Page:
Thursday, May 15, 2014

A Walking Tour: Barangay 4 of Cagayan de Oro


First of all, Barangay 4 is composed of just four city blocks, defined and bounded by the following streets:  T. Chaves St. in the north, Hayes St in the south, N. Capistrano in the West, and Pabayo St. in the East.  During the last barangay elections it had a total of 280 registered voters, which by the way in no way reflects the total number of actual residents of the barangay.

In spite of the insignificance of its size, it is a very critical barangay because of its location and the amount of traffic that daily uses its constricted streets and jammed intersections.  Consisting of a combination of vehicular and pedestrian traffic from both private and public utility sectors.

This morning at 6am, I took a quick walking tour around our smallish barangay to highlight its size and its many intersections, a total of 10, which are heavily trafficked during the day.  After all, busy Divisoria Park is only a block away going north.  As noticed, at this early hour, we may think it is a section of a sleepy town.  But do not be deceived.  During peak hours it is a beehive of frenzied activities.

What stood out in observation was the stark absence of pedestrian lanes or crosswalks, except for one very faded and almost completely-erased one across A. Velez Street in its intersection with Hayes.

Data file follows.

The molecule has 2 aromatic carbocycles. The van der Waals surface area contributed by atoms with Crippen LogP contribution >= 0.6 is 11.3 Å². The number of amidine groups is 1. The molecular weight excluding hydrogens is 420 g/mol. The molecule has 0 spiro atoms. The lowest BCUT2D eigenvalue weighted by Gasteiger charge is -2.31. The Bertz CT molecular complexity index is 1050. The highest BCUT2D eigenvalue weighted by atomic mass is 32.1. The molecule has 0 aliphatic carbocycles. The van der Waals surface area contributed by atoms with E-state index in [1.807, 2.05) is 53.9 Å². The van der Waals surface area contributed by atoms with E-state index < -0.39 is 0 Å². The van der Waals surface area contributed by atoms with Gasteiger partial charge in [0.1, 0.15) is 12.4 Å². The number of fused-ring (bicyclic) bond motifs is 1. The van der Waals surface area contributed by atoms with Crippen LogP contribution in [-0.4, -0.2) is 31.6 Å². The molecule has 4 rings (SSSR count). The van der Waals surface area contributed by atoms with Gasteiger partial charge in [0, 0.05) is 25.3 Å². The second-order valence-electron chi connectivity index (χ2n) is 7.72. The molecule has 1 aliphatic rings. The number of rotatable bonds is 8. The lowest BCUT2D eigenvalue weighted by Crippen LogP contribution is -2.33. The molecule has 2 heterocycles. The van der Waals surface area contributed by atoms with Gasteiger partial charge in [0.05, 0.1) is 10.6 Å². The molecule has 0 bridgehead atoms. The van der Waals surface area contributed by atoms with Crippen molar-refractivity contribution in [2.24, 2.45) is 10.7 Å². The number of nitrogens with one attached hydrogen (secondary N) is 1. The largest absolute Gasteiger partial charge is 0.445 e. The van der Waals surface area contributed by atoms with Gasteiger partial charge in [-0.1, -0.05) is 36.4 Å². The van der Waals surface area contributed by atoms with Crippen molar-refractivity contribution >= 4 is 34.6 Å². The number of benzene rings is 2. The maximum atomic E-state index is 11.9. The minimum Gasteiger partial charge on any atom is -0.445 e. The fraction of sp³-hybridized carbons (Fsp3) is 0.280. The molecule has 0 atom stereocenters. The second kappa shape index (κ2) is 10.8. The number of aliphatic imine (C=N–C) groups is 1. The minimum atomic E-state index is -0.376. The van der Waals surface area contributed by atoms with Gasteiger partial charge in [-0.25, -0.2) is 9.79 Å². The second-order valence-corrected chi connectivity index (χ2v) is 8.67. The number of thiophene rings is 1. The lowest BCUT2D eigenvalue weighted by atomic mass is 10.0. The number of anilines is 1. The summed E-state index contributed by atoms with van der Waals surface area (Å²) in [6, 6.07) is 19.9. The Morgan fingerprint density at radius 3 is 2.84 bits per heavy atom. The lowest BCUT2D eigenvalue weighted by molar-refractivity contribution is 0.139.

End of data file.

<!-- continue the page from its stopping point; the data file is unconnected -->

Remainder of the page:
While Divisoria Park gets most of the current attention for the city drive to bring law and order in our streets, hardly any is given to the surrounding areas.  At least that is what we noticed, apart from the retinue of RTA personnel during critical hours during the day.

This to me is a big travesty, or less harshly, a big oversight, or maybe a very glaring sign of the shallowness of the city drive for orderly traffic.  It is earnestly hoped that this is not likened to a PR stunt or that this administration is just going through the motions of showing nodding compliance with certain election promises, as others would allege.

We expect pedestrians to follow a few simple rules in the use of our streets, like making use of pedestrian lanes, while at the same time we blatantly neglect to provide simple pedestrian lanes in streets around this park.  This results in total confusion, as we are wont to see in these streets.  To the point that penalty-averse pedestrians have to ask RTA personnel where to cross in the absence of lanes.  And yet we emphatically bring forth the notion of and law about jaywalking.    Talk about conflicting or confusing messages.

Thus, on the positive side, wouldn’t it be nice if the city in cooperation and coordination with the affected barangays in the area, could address the issue of absence of pedestrian lanes in these crucial intersections?

For one, our barangay eagerly waits for any inspiration and guidance from our city administrators.   We eagerly await for their first move and I am confident that we are ready to assist.  Please show us the way.

To supplement the above video, here is a picture gallery below as the walking tour continued to complete the roundabout walking tour: